Tuesday, April 3, 2012
We've blogged a great deal about Simkin v. Blank and even live blogged the Valentine's Day oral argument. Today the New York Court of Appeals unanimously reversed and dismissed the husband's case. Judge Graffeo reasoned:
Even putting the language of the agreement aside, the core allegation underpinning husband's mutual mistake claim --that the Madoff account was "nonexistent" when the parties executed their settlement agreement in June 2006 -- does not amount to a "material" mistake of fact as required by our case law. The premise of husband's argument is that the parties mistakenly believed that they had an investment account withBernard Madoff when, in fact, no account ever existed. In husband's view, this case is no different from one in which parties are under a misimpression that they own a piece of real or personal property but later discover that they never obtained rightful ownership, such that a distribution would not have been possible at the time of the agreement. But that analogy is not apt here. Husband does not dispute that, until the Ponzi scheme began to unravel in late 2008 -- more than two years after the property division was completed -- it would have been possible for him to redeem all or part of the investment. In fact, the amended complaint contains an admission that husband was able to withdraw funds (the amount is undisclosed) from the account in 2006 to partially pay his distributive payment to wife. Given that the mutual mistake must have existed at the time the agreement was executed in 2006 (see Gould, 81 NY2d at 453), the fact that husband could no longer withdraw funds years later is not determinative.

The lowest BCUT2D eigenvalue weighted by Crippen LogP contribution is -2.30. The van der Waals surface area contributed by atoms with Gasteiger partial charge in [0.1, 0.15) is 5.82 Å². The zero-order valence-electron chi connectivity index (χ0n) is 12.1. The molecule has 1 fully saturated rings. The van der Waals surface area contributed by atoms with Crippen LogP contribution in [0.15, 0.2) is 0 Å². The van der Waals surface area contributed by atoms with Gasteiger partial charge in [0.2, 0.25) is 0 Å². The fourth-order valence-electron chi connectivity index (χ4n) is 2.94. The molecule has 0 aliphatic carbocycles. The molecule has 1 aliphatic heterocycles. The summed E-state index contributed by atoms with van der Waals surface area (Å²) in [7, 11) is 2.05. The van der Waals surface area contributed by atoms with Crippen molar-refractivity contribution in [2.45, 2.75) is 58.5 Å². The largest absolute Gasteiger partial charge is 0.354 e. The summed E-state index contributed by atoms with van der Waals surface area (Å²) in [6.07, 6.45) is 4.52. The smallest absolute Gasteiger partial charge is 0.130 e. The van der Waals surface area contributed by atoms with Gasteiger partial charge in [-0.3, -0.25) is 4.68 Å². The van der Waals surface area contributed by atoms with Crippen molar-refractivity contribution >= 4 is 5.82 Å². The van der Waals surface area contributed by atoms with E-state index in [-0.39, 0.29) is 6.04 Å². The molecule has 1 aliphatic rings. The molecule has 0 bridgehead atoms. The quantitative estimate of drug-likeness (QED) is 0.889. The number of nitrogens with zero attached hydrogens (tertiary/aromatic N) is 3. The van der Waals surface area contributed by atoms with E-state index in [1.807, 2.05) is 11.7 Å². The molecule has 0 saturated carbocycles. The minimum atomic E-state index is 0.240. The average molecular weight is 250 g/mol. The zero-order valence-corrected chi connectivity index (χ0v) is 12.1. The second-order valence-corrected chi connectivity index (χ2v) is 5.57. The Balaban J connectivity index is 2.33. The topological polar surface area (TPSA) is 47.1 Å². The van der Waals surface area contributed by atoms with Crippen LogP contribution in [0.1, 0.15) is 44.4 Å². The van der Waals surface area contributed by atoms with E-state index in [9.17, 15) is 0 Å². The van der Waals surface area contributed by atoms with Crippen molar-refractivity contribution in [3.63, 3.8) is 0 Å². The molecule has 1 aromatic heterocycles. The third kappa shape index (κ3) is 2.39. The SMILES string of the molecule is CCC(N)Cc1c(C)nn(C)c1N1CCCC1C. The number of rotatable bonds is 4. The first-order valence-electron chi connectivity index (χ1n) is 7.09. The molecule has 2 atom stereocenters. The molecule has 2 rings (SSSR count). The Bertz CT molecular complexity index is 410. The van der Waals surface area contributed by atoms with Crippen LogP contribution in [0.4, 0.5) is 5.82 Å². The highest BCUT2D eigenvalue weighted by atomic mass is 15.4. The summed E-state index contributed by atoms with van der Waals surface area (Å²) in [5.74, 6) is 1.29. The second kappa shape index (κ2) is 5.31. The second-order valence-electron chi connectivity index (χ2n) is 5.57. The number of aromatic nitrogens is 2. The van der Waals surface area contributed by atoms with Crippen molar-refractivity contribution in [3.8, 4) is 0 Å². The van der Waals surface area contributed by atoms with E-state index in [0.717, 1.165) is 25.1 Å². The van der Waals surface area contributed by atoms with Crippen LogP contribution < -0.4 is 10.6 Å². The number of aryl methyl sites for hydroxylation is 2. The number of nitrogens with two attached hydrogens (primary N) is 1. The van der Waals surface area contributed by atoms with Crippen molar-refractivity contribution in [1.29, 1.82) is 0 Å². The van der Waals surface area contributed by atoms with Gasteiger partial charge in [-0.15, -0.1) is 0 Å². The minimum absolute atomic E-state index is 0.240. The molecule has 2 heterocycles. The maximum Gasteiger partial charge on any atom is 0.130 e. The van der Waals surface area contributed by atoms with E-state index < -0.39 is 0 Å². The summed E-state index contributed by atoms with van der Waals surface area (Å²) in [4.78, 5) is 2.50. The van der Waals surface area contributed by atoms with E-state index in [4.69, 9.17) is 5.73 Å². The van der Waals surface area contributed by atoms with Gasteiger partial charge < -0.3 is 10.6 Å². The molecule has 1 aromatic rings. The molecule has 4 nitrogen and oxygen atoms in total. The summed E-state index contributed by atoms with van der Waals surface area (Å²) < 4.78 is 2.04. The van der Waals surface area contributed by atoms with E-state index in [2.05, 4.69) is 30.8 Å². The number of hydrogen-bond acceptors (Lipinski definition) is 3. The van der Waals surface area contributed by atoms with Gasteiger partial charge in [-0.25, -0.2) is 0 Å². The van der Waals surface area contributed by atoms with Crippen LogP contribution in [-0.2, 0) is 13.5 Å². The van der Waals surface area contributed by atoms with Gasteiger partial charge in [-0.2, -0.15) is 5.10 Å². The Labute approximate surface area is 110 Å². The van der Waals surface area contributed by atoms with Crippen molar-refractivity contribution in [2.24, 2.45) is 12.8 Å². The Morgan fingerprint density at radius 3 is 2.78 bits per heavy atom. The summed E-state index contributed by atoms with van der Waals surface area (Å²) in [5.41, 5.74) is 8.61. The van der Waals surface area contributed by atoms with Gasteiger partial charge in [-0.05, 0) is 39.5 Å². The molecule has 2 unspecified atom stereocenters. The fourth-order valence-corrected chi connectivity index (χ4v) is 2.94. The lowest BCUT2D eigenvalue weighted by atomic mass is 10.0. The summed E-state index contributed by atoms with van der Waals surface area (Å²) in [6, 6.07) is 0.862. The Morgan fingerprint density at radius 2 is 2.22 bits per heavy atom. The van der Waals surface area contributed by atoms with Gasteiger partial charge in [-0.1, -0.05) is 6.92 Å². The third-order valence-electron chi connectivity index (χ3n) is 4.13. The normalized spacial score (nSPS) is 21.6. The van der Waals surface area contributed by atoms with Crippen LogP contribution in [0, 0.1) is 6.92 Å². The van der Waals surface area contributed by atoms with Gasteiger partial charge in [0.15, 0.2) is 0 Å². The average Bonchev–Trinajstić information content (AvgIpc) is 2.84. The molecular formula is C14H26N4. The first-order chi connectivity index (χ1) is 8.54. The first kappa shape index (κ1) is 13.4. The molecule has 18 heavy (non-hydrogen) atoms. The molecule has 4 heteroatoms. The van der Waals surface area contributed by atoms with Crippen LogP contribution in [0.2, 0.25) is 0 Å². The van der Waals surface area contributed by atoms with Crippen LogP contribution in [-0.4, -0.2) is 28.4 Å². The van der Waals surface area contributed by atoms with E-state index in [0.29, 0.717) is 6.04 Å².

This situation, however sympathetic, is more akin to a marital asset that unexpectedly loses value after dissolution of a marriage; the asset had value at the time of the settlement but the purported value did not remain consistent. Viewed from a different perspective, had the Madoff account or other asset retained by husband substantially increased in worth after the divorce, should wife be able to claim entitlement to a portion of the enhanced value? The answer is obviously no. Consequently, we find this case analogous to the Appellate Division precedents denying a spouse's attempt to reopen a settlement agreement basedon post-divorce changes in asset valuation.
Simkin v. Blank (NY April 3, 2012).
[Meredith R. Miller]